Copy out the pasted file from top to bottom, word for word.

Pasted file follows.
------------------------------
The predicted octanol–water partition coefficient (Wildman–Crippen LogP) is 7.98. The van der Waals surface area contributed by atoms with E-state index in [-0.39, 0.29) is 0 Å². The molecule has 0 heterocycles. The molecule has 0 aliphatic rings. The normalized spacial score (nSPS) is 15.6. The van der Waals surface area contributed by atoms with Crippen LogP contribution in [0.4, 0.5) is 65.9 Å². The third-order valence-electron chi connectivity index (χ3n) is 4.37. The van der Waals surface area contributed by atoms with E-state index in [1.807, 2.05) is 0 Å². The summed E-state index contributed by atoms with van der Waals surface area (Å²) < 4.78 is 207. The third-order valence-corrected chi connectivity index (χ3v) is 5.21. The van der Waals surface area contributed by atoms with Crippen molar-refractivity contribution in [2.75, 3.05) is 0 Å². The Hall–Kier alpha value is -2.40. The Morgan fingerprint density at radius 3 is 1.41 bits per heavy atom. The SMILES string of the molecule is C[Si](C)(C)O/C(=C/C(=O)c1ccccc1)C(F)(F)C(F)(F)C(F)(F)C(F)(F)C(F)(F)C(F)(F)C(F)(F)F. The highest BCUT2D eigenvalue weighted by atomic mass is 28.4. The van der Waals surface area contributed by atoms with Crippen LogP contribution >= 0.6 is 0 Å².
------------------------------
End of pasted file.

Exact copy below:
The predicted octanol–water partition coefficient (Wildman–Crippen LogP) is 7.98. The van der Waals surface area contributed by atoms with E-state index in [-0.39, 0.29) is 0 Å². The molecule has 0 heterocycles. The molecule has 0 aliphatic rings. The normalized spacial score (nSPS) is 15.6. The van der Waals surface area contributed by atoms with Crippen LogP contribution in [0.4, 0.5) is 65.9 Å². The third-order valence-electron chi connectivity index (χ3n) is 4.37. The van der Waals surface area contributed by atoms with E-state index in [1.807, 2.05) is 0 Å². The summed E-state index contributed by atoms with van der Waals surface area (Å²) < 4.78 is 207. The third-order valence-corrected chi connectivity index (χ3v) is 5.21. The van der Waals surface area contributed by atoms with Crippen molar-refractivity contribution in [2.75, 3.05) is 0 Å². The Hall–Kier alpha value is -2.40. The Morgan fingerprint density at radius 3 is 1.41 bits per heavy atom. The SMILES string of the molecule is C[Si](C)(C)O/C(=C/C(=O)c1ccccc1)C(F)(F)C(F)(F)C(F)(F)C(F)(F)C(F)(F)C(F)(F)C(F)(F)F. The highest BCUT2D eigenvalue weighted by atomic mass is 28.4. The van der Waals surface area contributed by atoms with Crippen LogP contribution >= 0.6 is 0 Å².